Restaurant owners must pay $100,000 to 3 employees for human rights violations

Each employee received an award for employer's mocking of religious beliefs and language
By Michael MacLellan
|employmentlawtoday.com|Last Updated: 01/07/2014

On Dec. 4, 2013, the Human Rights Tribunal of Ontario rendered a decision awarding a large sum in damages, continuing the trend that has been seen in 2013. In Islam v. Big Inc., three employees approached the Human Rights Tribunal separately in early 2011 after their employment ended (two men were fired, while the third quit). Each claimedthe owners of Toronto restaurant Papillon on the Park discriminated against them on racial and religious grounds.

The former employees were immigrants from Bangladesh who speak Bengali and practice the Muslim faith. The three were employed as head chef, sous chef, and cook. They worked in the kitchen of the restaurant, which was open and could be seen by patrons. The tribunal accepted evidence from the workers that they would sometimes speak Bengali in the kitchen to make sure orders were properly communicated. At various times, all three alleged that the owners mocked them for speaking in their native tongue, introduced an "English in the kitchen" rule, and threatened to close the restaurant, just to replace them with white employees.

Two of the three workers complained they were forced to taste pork, which is forbidden by their adherence to the Muslim religion. Further, they also complained the owners required them to taste food during Ramadan, when they were fasting, or face the possible consequence of being fired. One worker stated that when he refused to taste a tortière because he was fasting during Ramadan, one of the owners responded by saying "you guys are crazy," referring to their religious practices. The tribunal accepted the workers’ evidence and found that the employer did engage in these discriminatory and harassing practices.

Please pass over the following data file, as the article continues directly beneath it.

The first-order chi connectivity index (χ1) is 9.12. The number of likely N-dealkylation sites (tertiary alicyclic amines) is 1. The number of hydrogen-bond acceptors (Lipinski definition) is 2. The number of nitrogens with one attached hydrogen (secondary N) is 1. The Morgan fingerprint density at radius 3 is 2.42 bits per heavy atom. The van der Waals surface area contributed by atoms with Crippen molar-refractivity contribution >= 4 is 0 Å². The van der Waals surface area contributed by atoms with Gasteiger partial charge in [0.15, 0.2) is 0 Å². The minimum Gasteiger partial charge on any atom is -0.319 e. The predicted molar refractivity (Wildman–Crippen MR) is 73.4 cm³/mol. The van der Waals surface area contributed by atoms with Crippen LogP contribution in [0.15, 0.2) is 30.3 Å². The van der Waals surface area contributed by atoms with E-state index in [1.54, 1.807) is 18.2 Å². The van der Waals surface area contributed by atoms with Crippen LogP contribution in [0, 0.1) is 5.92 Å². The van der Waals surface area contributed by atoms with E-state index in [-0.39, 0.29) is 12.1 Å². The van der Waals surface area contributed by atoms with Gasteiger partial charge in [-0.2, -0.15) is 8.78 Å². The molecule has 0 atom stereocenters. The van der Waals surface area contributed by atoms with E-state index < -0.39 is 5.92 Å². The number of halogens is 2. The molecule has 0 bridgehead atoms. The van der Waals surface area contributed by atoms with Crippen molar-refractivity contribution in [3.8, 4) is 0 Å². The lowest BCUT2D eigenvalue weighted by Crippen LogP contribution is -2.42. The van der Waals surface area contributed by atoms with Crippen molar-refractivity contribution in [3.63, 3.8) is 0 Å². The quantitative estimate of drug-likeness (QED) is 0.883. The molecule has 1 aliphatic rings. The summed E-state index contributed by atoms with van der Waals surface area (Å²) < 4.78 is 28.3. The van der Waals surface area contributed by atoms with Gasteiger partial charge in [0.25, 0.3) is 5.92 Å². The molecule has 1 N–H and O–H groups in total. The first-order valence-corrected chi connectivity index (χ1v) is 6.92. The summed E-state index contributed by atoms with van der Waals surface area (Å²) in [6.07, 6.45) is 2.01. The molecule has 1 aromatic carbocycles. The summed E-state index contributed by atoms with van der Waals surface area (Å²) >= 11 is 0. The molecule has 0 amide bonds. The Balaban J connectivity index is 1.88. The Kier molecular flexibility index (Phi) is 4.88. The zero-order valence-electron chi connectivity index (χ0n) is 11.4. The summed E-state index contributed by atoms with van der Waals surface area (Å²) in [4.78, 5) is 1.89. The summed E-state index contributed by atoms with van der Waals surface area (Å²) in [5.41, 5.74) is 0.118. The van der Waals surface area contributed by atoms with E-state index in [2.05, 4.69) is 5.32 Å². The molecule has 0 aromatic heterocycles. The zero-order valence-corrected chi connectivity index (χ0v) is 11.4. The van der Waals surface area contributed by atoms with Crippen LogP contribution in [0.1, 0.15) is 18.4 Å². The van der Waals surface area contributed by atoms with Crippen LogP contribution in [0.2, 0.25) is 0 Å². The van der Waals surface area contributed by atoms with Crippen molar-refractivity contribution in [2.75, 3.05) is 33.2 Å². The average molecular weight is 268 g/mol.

The tribunal further found the workers made complaints internally to their employer, but their complaints were summarily dismissed without any investigation or serious consideration, and the employer engaged in further discriminatory conduct as a result of the workers attempting to enforce their rights under the Human Rights Code.

In total, the tribunal ordered the employer to pay nearly $28,000 to the three workers for lost wages, plus interest. It also ordered the employer to pay damages to compensate for the violation of each worker’s inherent right to be free from discrimination, injury to their dignity, feelings and self-respect — including the continuing stress caused by failure to investigate the complaints of discrimination. The amounts of those damages for the three workers were $37,000, $22,000, and $12,000.

The amount of damages ordered in this decision is certainly large, but it is well within the expected range given that there were three individual workers and the nature of the discrimination and harassment was particularly offensive.

For more information see:

Islam v. Big Inc., 2013 HRTO 2009 (Ont. Human Rights Trib.).

Michael MacLellan is an associate with Crawford Chondon & Partners LLP, a managment labour and employment law firm in Brampton, Ont. He can be reached at (905) 874-9343 ext. 251 or mmaclellan@ccpartners.ca.

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